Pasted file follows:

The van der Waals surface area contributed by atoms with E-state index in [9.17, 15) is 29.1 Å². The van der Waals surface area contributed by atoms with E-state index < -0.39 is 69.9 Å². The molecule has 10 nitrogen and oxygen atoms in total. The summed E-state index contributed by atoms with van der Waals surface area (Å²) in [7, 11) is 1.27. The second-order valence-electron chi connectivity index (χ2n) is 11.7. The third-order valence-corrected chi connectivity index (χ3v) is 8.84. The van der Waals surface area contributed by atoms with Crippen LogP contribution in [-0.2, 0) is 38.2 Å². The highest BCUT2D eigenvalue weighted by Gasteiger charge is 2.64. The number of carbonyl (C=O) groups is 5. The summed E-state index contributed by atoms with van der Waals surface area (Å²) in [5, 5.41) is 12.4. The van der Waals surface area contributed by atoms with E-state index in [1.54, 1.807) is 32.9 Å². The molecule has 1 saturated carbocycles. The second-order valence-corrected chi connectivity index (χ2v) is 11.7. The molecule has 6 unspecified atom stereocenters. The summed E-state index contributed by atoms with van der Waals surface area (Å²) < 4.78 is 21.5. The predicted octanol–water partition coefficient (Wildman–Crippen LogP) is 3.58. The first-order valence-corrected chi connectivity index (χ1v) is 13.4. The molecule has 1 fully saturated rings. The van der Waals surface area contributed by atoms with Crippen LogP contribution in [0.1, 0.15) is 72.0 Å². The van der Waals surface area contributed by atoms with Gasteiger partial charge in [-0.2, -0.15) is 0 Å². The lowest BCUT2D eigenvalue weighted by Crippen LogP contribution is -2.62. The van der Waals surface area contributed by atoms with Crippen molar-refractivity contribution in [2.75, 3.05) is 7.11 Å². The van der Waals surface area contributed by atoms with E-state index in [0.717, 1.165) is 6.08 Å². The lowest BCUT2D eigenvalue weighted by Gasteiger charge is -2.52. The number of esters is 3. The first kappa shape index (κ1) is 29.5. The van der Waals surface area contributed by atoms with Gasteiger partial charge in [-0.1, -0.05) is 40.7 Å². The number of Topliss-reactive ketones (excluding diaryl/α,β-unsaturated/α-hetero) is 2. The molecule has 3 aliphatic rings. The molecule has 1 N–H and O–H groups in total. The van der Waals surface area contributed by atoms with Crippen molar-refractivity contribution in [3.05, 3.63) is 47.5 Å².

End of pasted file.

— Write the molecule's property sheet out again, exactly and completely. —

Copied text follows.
The van der Waals surface area contributed by atoms with E-state index in [9.17, 15) is 29.1 Å². The van der Waals surface area contributed by atoms with E-state index < -0.39 is 69.9 Å². The molecule has 10 nitrogen and oxygen atoms in total. The summed E-state index contributed by atoms with van der Waals surface area (Å²) in [7, 11) is 1.27. The second-order valence-electron chi connectivity index (χ2n) is 11.7. The third-order valence-corrected chi connectivity index (χ3v) is 8.84. The van der Waals surface area contributed by atoms with Crippen LogP contribution in [-0.2, 0) is 38.2 Å². The highest BCUT2D eigenvalue weighted by Gasteiger charge is 2.64. The number of carbonyl (C=O) groups is 5. The summed E-state index contributed by atoms with van der Waals surface area (Å²) in [5, 5.41) is 12.4. The van der Waals surface area contributed by atoms with E-state index in [1.54, 1.807) is 32.9 Å². The molecule has 1 saturated carbocycles. The second-order valence-corrected chi connectivity index (χ2v) is 11.7. The molecule has 6 unspecified atom stereocenters. The summed E-state index contributed by atoms with van der Waals surface area (Å²) < 4.78 is 21.5. The predicted octanol–water partition coefficient (Wildman–Crippen LogP) is 3.58. The first-order valence-corrected chi connectivity index (χ1v) is 13.4. The molecule has 1 fully saturated rings. The van der Waals surface area contributed by atoms with Crippen LogP contribution in [0.1, 0.15) is 72.0 Å². The van der Waals surface area contributed by atoms with Gasteiger partial charge in [-0.2, -0.15) is 0 Å². The lowest BCUT2D eigenvalue weighted by Crippen LogP contribution is -2.62. The van der Waals surface area contributed by atoms with Crippen molar-refractivity contribution in [2.75, 3.05) is 7.11 Å². The van der Waals surface area contributed by atoms with E-state index in [0.717, 1.165) is 6.08 Å². The lowest BCUT2D eigenvalue weighted by Gasteiger charge is -2.52. The number of esters is 3. The first kappa shape index (κ1) is 29.5. The van der Waals surface area contributed by atoms with Gasteiger partial charge in [-0.1, -0.05) is 40.7 Å². The number of Topliss-reactive ketones (excluding diaryl/α,β-unsaturated/α-hetero) is 2. The molecule has 3 aliphatic rings. The molecule has 1 N–H and O–H groups in total. The van der Waals surface area contributed by atoms with Crippen molar-refractivity contribution in [3.05, 3.63) is 47.5 Å².